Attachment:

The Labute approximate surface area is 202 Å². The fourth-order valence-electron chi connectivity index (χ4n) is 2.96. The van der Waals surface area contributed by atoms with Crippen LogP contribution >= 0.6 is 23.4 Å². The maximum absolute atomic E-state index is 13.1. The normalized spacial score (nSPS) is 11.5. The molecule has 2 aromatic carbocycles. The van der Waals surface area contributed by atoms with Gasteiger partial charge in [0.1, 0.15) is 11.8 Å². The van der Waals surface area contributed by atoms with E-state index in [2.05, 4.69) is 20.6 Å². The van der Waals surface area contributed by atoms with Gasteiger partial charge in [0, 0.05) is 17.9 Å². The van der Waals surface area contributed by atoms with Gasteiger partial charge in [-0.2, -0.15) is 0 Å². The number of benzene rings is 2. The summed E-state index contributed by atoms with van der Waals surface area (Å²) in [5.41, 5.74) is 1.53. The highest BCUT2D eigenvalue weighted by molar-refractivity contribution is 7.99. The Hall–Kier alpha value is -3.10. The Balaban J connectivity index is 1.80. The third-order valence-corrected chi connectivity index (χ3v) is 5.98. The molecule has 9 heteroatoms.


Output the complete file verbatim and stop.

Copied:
The Labute approximate surface area is 202 Å². The fourth-order valence-electron chi connectivity index (χ4n) is 2.96. The van der Waals surface area contributed by atoms with Crippen LogP contribution >= 0.6 is 23.4 Å². The maximum absolute atomic E-state index is 13.1. The normalized spacial score (nSPS) is 11.5. The molecule has 2 aromatic carbocycles. The van der Waals surface area contributed by atoms with Gasteiger partial charge in [0.1, 0.15) is 11.8 Å². The van der Waals surface area contributed by atoms with E-state index in [2.05, 4.69) is 20.6 Å². The van der Waals surface area contributed by atoms with Gasteiger partial charge in [0, 0.05) is 17.9 Å². The van der Waals surface area contributed by atoms with Gasteiger partial charge in [-0.2, -0.15) is 0 Å². The number of benzene rings is 2. The summed E-state index contributed by atoms with van der Waals surface area (Å²) in [5.41, 5.74) is 1.53. The highest BCUT2D eigenvalue weighted by molar-refractivity contribution is 7.99. The Hall–Kier alpha value is -3.10. The Balaban J connectivity index is 1.80. The third-order valence-corrected chi connectivity index (χ3v) is 5.98. The molecule has 9 heteroatoms.